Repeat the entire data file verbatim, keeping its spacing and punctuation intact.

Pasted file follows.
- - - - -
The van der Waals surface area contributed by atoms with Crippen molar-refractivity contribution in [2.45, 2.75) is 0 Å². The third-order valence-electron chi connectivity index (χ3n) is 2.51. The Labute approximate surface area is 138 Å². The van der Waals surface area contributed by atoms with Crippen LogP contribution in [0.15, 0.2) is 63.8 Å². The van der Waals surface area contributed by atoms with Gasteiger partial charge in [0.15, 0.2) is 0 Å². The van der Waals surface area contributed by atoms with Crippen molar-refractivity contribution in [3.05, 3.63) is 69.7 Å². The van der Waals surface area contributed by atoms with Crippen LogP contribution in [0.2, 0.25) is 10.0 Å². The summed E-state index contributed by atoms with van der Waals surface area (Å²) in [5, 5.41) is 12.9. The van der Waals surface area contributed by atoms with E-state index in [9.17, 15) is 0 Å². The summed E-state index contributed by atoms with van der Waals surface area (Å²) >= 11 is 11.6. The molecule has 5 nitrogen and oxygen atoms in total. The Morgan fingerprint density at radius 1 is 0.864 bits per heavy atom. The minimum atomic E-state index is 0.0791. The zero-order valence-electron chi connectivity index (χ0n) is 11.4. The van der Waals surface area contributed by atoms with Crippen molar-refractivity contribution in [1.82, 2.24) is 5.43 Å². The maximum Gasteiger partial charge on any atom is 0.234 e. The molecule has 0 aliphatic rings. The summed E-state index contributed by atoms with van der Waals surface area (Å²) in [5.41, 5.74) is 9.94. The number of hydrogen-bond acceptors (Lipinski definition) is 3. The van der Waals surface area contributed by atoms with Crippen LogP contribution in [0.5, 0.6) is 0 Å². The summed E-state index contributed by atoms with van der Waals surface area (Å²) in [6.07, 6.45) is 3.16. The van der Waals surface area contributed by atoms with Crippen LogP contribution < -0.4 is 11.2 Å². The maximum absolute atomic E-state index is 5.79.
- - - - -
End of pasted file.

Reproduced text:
The van der Waals surface area contributed by atoms with Crippen molar-refractivity contribution in [2.45, 2.75) is 0 Å². The third-order valence-electron chi connectivity index (χ3n) is 2.51. The Labute approximate surface area is 138 Å². The van der Waals surface area contributed by atoms with Crippen LogP contribution in [0.15, 0.2) is 63.8 Å². The van der Waals surface area contributed by atoms with Gasteiger partial charge in [0.15, 0.2) is 0 Å². The van der Waals surface area contributed by atoms with Crippen molar-refractivity contribution in [3.05, 3.63) is 69.7 Å². The van der Waals surface area contributed by atoms with Crippen LogP contribution in [0.2, 0.25) is 10.0 Å². The summed E-state index contributed by atoms with van der Waals surface area (Å²) in [5, 5.41) is 12.9. The van der Waals surface area contributed by atoms with E-state index in [9.17, 15) is 0 Å². The summed E-state index contributed by atoms with van der Waals surface area (Å²) >= 11 is 11.6. The molecule has 5 nitrogen and oxygen atoms in total. The Morgan fingerprint density at radius 1 is 0.864 bits per heavy atom. The minimum atomic E-state index is 0.0791. The zero-order valence-electron chi connectivity index (χ0n) is 11.4. The van der Waals surface area contributed by atoms with Crippen molar-refractivity contribution in [1.82, 2.24) is 5.43 Å². The maximum Gasteiger partial charge on any atom is 0.234 e. The molecule has 0 aliphatic rings. The summed E-state index contributed by atoms with van der Waals surface area (Å²) in [5.41, 5.74) is 9.94. The number of hydrogen-bond acceptors (Lipinski definition) is 3. The van der Waals surface area contributed by atoms with Crippen LogP contribution in [0.5, 0.6) is 0 Å². The summed E-state index contributed by atoms with van der Waals surface area (Å²) in [6.07, 6.45) is 3.16. The van der Waals surface area contributed by atoms with Crippen LogP contribution < -0.4 is 11.2 Å². The maximum absolute atomic E-state index is 5.79.